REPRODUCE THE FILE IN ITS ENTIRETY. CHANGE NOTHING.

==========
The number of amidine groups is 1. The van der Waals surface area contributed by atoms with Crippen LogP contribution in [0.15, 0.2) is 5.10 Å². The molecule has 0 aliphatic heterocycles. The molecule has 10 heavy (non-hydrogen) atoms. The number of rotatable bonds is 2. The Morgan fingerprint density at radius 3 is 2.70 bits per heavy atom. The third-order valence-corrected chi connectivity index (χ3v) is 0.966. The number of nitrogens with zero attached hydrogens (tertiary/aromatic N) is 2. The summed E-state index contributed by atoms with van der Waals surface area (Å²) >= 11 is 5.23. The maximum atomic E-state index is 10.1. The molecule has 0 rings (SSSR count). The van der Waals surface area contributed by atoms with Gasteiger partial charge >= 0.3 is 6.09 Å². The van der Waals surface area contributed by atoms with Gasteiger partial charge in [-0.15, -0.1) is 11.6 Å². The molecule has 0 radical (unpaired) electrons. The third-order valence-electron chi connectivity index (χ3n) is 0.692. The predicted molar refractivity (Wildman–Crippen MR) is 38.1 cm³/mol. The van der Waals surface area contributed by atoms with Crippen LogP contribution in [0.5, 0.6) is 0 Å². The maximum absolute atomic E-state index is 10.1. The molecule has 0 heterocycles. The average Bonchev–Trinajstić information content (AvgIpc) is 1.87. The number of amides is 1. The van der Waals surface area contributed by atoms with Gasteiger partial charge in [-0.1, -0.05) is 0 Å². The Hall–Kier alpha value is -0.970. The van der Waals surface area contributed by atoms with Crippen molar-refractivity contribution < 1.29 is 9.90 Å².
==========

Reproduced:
The number of amidine groups is 1. The van der Waals surface area contributed by atoms with Crippen LogP contribution in [0.15, 0.2) is 5.10 Å². The molecule has 0 aliphatic heterocycles. The molecule has 10 heavy (non-hydrogen) atoms. The number of rotatable bonds is 2. The Morgan fingerprint density at radius 3 is 2.70 bits per heavy atom. The third-order valence-corrected chi connectivity index (χ3v) is 0.966. The number of nitrogens with zero attached hydrogens (tertiary/aromatic N) is 2. The summed E-state index contributed by atoms with van der Waals surface area (Å²) >= 11 is 5.23. The maximum atomic E-state index is 10.1. The molecule has 0 rings (SSSR count). The van der Waals surface area contributed by atoms with Gasteiger partial charge >= 0.3 is 6.09 Å². The van der Waals surface area contributed by atoms with Gasteiger partial charge in [-0.15, -0.1) is 11.6 Å². The molecule has 0 radical (unpaired) electrons. The third-order valence-electron chi connectivity index (χ3n) is 0.692. The predicted molar refractivity (Wildman–Crippen MR) is 38.1 cm³/mol. The van der Waals surface area contributed by atoms with Crippen LogP contribution in [0.5, 0.6) is 0 Å². The maximum absolute atomic E-state index is 10.1. The molecule has 0 heterocycles. The average Bonchev–Trinajstić information content (AvgIpc) is 1.87. The number of amides is 1. The van der Waals surface area contributed by atoms with Gasteiger partial charge in [-0.1, -0.05) is 0 Å². The Hall–Kier alpha value is -0.970. The van der Waals surface area contributed by atoms with Crippen molar-refractivity contribution < 1.29 is 9.90 Å².